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Students whose teachers participated in Quality Teaching Rounds achieved an additional 25% learning growth in maths. That is the headline finding of our latest research paper, published last week.

Our exciting results are the culmination of decades of research. Quality Teaching Rounds was born out of a desire to support teachers, respecting their work and honouring the complexity of teaching.

We’re eager to see how these results help build capacity for quality teaching around Australia and the world.

Our paper, Improving student achievement through professional development: Results from a randomised controlled trial of Quality Teaching Rounds, is published in the Teaching and Teacher Education Journal, and is open access for you to read in full.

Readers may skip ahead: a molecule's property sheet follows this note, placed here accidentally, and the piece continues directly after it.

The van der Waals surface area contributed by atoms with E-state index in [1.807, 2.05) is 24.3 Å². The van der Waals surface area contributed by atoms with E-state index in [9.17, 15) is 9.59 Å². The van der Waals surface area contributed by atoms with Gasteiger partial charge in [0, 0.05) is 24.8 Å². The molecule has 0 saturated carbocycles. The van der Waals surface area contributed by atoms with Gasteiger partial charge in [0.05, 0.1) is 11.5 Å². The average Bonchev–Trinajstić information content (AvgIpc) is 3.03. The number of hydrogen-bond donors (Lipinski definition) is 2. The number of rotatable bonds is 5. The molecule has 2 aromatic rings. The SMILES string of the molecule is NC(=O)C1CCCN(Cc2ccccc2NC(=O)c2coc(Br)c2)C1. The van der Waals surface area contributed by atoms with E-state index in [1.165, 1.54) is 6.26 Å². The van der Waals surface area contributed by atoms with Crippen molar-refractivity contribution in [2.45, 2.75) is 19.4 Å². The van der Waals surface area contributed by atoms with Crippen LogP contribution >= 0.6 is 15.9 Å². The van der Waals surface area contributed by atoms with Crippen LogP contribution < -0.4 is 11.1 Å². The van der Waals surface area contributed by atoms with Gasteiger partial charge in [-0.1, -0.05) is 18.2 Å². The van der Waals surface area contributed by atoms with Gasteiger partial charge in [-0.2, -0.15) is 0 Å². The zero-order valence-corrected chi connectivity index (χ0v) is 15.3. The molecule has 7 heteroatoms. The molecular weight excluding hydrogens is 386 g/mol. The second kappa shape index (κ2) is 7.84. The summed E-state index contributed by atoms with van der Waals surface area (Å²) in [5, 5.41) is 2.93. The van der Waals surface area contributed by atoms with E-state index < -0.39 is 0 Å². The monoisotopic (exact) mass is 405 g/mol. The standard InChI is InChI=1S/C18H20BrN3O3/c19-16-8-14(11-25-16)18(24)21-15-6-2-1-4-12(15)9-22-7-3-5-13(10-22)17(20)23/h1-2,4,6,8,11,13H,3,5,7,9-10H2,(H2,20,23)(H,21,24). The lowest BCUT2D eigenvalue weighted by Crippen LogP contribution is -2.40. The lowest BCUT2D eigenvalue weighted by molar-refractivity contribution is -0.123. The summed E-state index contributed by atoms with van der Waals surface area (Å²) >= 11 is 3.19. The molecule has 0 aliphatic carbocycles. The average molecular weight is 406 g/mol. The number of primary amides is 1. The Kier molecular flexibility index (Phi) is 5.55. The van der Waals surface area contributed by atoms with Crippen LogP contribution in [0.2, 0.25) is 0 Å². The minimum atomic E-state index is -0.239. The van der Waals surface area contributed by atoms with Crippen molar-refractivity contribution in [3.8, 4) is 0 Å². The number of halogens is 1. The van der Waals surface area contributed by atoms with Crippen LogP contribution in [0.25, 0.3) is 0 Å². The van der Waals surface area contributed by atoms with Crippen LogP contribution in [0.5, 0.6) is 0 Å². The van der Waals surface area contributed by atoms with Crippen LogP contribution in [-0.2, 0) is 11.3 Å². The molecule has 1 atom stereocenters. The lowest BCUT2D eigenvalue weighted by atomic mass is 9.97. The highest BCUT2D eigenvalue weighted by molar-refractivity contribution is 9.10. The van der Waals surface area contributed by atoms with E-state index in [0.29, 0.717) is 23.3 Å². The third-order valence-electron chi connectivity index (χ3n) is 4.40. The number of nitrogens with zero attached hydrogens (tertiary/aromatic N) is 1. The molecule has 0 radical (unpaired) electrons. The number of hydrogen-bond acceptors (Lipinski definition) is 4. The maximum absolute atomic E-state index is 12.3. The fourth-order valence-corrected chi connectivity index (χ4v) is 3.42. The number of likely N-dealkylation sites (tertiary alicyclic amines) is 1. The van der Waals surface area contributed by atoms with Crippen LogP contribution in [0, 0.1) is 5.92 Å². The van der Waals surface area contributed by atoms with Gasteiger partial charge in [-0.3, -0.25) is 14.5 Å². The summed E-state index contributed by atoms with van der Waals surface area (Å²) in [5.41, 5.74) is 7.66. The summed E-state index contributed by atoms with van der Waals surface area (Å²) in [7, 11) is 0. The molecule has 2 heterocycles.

Highlights

  • A four-arm randomised controlled trial examining PD effects on student achievement.
  • PD intervention was pedagogy-focused Quality Teaching Rounds (QTR).
  • QTR has significant impact on students’ mathematics achievement.
  • PLCs undertaking peer observation insufficient for growth in achievement.
  • QTR is a powerful form of PD with significant potential for wider impact.

Abstract

Improving student achievement through professional development (PD) is both highly sought-after and elusive. This four-arm randomised controlled trial evaluated effects of Quality Teaching Rounds (QTR), a pedagogy-focused form of PD, on mathematics, reading, and science outcomes for elementary students (n = 5478). Outcomes at baseline and 8-month follow-up were compared for QTR, QTR trainer-led, peer-observation, and wait-list control groups. Students in the QTR group made 25% more progress in mathematics than the control group (g = 0.12, 95% CI: 0.07–0.17). This result supports QTR as a form of PD with significant potential for wider impact.